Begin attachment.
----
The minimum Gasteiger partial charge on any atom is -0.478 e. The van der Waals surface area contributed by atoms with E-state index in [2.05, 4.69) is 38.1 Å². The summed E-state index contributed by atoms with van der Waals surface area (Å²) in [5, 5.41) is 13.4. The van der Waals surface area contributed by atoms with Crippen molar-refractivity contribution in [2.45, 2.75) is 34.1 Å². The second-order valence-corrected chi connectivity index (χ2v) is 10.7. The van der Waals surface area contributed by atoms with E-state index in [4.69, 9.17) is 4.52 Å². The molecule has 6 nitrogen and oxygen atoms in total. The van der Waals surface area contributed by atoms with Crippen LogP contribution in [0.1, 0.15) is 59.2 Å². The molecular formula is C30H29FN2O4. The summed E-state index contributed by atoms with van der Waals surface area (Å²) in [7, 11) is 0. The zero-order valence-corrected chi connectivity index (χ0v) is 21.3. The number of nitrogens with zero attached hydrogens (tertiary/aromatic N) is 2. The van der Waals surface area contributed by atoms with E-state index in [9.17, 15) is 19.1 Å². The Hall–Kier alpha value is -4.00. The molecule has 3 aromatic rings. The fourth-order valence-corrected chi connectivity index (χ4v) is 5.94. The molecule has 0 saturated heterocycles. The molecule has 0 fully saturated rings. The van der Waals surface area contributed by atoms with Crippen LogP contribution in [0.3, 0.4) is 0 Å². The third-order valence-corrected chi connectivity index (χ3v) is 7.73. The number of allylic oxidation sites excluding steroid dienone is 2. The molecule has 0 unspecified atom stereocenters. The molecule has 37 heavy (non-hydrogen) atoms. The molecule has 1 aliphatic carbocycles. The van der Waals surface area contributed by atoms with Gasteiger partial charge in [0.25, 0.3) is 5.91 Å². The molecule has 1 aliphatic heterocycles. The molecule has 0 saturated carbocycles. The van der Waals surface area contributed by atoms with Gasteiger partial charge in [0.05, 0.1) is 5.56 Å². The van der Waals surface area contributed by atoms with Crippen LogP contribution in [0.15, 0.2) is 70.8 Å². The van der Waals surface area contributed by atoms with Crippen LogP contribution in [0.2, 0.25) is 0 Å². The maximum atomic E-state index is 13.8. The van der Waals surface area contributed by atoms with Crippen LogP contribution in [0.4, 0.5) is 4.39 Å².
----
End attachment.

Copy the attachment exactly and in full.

The minimum Gasteiger partial charge on any atom is -0.478 e. The van der Waals surface area contributed by atoms with E-state index in [2.05, 4.69) is 38.1 Å². The summed E-state index contributed by atoms with van der Waals surface area (Å²) in [5, 5.41) is 13.4. The van der Waals surface area contributed by atoms with Crippen molar-refractivity contribution in [2.45, 2.75) is 34.1 Å². The second-order valence-corrected chi connectivity index (χ2v) is 10.7. The van der Waals surface area contributed by atoms with E-state index in [4.69, 9.17) is 4.52 Å². The molecule has 6 nitrogen and oxygen atoms in total. The van der Waals surface area contributed by atoms with Crippen LogP contribution in [0.1, 0.15) is 59.2 Å². The molecular formula is C30H29FN2O4. The summed E-state index contributed by atoms with van der Waals surface area (Å²) in [7, 11) is 0. The zero-order valence-corrected chi connectivity index (χ0v) is 21.3. The number of nitrogens with zero attached hydrogens (tertiary/aromatic N) is 2. The van der Waals surface area contributed by atoms with E-state index in [9.17, 15) is 19.1 Å². The Hall–Kier alpha value is -4.00. The molecule has 3 aromatic rings. The fourth-order valence-corrected chi connectivity index (χ4v) is 5.94. The molecule has 0 saturated heterocycles. The molecule has 0 fully saturated rings. The van der Waals surface area contributed by atoms with Crippen LogP contribution in [0.3, 0.4) is 0 Å². The third-order valence-corrected chi connectivity index (χ3v) is 7.73. The number of allylic oxidation sites excluding steroid dienone is 2. The molecule has 0 unspecified atom stereocenters. The molecule has 37 heavy (non-hydrogen) atoms. The molecule has 1 aliphatic carbocycles. The van der Waals surface area contributed by atoms with Gasteiger partial charge in [0.25, 0.3) is 5.91 Å². The molecule has 1 aliphatic heterocycles. The molecule has 0 saturated carbocycles. The van der Waals surface area contributed by atoms with Gasteiger partial charge in [0.05, 0.1) is 5.56 Å². The van der Waals surface area contributed by atoms with Crippen LogP contribution in [0.15, 0.2) is 70.8 Å². The van der Waals surface area contributed by atoms with Crippen LogP contribution in [0.2, 0.25) is 0 Å². The maximum atomic E-state index is 13.8. The van der Waals surface area contributed by atoms with Crippen LogP contribution in [0.4, 0.5) is 4.39 Å².